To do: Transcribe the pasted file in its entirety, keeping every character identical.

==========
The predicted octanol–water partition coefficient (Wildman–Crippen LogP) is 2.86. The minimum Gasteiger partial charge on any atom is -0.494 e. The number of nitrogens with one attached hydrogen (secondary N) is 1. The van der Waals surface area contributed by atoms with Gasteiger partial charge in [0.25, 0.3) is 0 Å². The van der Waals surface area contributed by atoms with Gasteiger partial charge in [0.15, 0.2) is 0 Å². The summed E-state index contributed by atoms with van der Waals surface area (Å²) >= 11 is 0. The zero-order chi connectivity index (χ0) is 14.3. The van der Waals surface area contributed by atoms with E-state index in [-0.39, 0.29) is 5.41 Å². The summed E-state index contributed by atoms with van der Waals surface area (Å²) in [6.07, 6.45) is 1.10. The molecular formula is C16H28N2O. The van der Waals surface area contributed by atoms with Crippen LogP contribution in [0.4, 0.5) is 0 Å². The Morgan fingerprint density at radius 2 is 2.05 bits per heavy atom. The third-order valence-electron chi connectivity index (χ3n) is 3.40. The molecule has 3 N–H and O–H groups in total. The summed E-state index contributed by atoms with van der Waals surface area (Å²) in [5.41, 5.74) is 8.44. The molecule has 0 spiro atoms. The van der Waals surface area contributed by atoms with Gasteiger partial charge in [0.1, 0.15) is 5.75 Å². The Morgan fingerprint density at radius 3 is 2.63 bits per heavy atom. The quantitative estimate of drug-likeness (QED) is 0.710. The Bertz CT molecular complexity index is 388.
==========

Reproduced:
The predicted octanol–water partition coefficient (Wildman–Crippen LogP) is 2.86. The minimum Gasteiger partial charge on any atom is -0.494 e. The number of nitrogens with one attached hydrogen (secondary N) is 1. The van der Waals surface area contributed by atoms with Gasteiger partial charge in [0.25, 0.3) is 0 Å². The van der Waals surface area contributed by atoms with Gasteiger partial charge in [0.15, 0.2) is 0 Å². The summed E-state index contributed by atoms with van der Waals surface area (Å²) >= 11 is 0. The zero-order chi connectivity index (χ0) is 14.3. The van der Waals surface area contributed by atoms with E-state index in [-0.39, 0.29) is 5.41 Å². The summed E-state index contributed by atoms with van der Waals surface area (Å²) in [6.07, 6.45) is 1.10. The molecular formula is C16H28N2O. The van der Waals surface area contributed by atoms with Crippen LogP contribution in [0.4, 0.5) is 0 Å². The Morgan fingerprint density at radius 2 is 2.05 bits per heavy atom. The third-order valence-electron chi connectivity index (χ3n) is 3.40. The molecule has 3 N–H and O–H groups in total. The summed E-state index contributed by atoms with van der Waals surface area (Å²) in [5.41, 5.74) is 8.44. The molecule has 0 spiro atoms. The van der Waals surface area contributed by atoms with Gasteiger partial charge in [0.1, 0.15) is 5.75 Å². The Morgan fingerprint density at radius 3 is 2.63 bits per heavy atom. The quantitative estimate of drug-likeness (QED) is 0.710. The Bertz CT molecular complexity index is 388.